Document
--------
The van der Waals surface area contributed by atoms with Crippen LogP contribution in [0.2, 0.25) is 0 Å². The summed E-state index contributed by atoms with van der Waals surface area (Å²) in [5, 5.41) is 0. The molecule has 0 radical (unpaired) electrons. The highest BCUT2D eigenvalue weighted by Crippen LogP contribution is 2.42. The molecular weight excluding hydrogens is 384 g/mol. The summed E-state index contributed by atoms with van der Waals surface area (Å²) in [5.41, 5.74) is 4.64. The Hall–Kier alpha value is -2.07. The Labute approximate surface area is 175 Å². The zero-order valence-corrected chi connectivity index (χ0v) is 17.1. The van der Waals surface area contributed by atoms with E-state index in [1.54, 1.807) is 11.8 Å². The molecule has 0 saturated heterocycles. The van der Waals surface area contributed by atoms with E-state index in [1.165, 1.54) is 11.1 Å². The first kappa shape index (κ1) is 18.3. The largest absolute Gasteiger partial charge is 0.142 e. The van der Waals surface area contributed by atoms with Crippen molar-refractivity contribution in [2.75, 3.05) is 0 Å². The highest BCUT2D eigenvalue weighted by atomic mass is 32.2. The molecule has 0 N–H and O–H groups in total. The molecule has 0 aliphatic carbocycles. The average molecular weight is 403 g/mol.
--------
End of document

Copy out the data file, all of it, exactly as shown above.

The van der Waals surface area contributed by atoms with Crippen LogP contribution in [0.2, 0.25) is 0 Å². The summed E-state index contributed by atoms with van der Waals surface area (Å²) in [5, 5.41) is 0. The molecule has 0 radical (unpaired) electrons. The highest BCUT2D eigenvalue weighted by Crippen LogP contribution is 2.42. The molecular weight excluding hydrogens is 384 g/mol. The summed E-state index contributed by atoms with van der Waals surface area (Å²) in [5.41, 5.74) is 4.64. The Hall–Kier alpha value is -2.07. The Labute approximate surface area is 175 Å². The zero-order valence-corrected chi connectivity index (χ0v) is 17.1. The van der Waals surface area contributed by atoms with E-state index in [1.54, 1.807) is 11.8 Å². The molecule has 0 saturated heterocycles. The van der Waals surface area contributed by atoms with E-state index in [1.165, 1.54) is 11.1 Å². The first kappa shape index (κ1) is 18.3. The largest absolute Gasteiger partial charge is 0.142 e. The van der Waals surface area contributed by atoms with Crippen molar-refractivity contribution in [2.75, 3.05) is 0 Å². The highest BCUT2D eigenvalue weighted by atomic mass is 32.2. The molecule has 0 N–H and O–H groups in total. The molecule has 0 aliphatic carbocycles. The average molecular weight is 403 g/mol.